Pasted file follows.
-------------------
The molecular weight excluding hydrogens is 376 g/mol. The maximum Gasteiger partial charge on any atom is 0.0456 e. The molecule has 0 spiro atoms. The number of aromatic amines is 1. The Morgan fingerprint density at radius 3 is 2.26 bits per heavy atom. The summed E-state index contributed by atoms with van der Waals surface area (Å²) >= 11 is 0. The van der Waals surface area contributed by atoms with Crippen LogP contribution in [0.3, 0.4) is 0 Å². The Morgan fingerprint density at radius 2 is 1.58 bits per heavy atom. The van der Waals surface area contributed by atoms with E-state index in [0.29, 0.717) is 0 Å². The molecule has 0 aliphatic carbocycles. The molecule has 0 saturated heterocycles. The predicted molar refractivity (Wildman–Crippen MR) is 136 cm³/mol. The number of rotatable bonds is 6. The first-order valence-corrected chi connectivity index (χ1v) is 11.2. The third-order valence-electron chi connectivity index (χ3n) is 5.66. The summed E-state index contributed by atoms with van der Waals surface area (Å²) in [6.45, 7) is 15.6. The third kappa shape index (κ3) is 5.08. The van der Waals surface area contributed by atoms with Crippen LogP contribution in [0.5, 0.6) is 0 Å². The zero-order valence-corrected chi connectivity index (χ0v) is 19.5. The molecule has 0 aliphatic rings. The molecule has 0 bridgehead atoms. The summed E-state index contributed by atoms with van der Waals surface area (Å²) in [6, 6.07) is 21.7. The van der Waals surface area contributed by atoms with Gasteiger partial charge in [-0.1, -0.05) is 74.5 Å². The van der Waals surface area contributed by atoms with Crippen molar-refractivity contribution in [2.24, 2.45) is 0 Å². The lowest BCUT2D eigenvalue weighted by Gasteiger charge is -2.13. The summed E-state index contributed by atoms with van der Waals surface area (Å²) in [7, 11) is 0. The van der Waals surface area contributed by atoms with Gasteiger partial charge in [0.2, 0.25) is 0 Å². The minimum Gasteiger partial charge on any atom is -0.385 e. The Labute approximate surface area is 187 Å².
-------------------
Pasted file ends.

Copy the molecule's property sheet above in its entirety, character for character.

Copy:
The molecular weight excluding hydrogens is 376 g/mol. The maximum Gasteiger partial charge on any atom is 0.0456 e. The molecule has 0 spiro atoms. The number of aromatic amines is 1. The Morgan fingerprint density at radius 3 is 2.26 bits per heavy atom. The summed E-state index contributed by atoms with van der Waals surface area (Å²) >= 11 is 0. The van der Waals surface area contributed by atoms with Crippen LogP contribution in [0.3, 0.4) is 0 Å². The Morgan fingerprint density at radius 2 is 1.58 bits per heavy atom. The van der Waals surface area contributed by atoms with E-state index in [0.29, 0.717) is 0 Å². The molecule has 0 aliphatic carbocycles. The molecule has 0 saturated heterocycles. The predicted molar refractivity (Wildman–Crippen MR) is 136 cm³/mol. The number of rotatable bonds is 6. The first-order valence-corrected chi connectivity index (χ1v) is 11.2. The third-order valence-electron chi connectivity index (χ3n) is 5.66. The summed E-state index contributed by atoms with van der Waals surface area (Å²) in [6.45, 7) is 15.6. The third kappa shape index (κ3) is 5.08. The van der Waals surface area contributed by atoms with Crippen LogP contribution in [0.5, 0.6) is 0 Å². The zero-order valence-corrected chi connectivity index (χ0v) is 19.5. The molecule has 0 aliphatic rings. The molecule has 0 bridgehead atoms. The summed E-state index contributed by atoms with van der Waals surface area (Å²) in [6, 6.07) is 21.7. The van der Waals surface area contributed by atoms with Gasteiger partial charge in [-0.1, -0.05) is 74.5 Å². The van der Waals surface area contributed by atoms with Crippen molar-refractivity contribution in [2.24, 2.45) is 0 Å². The lowest BCUT2D eigenvalue weighted by Gasteiger charge is -2.13. The summed E-state index contributed by atoms with van der Waals surface area (Å²) in [7, 11) is 0. The van der Waals surface area contributed by atoms with Gasteiger partial charge in [0.2, 0.25) is 0 Å². The minimum Gasteiger partial charge on any atom is -0.385 e. The Labute approximate surface area is 187 Å².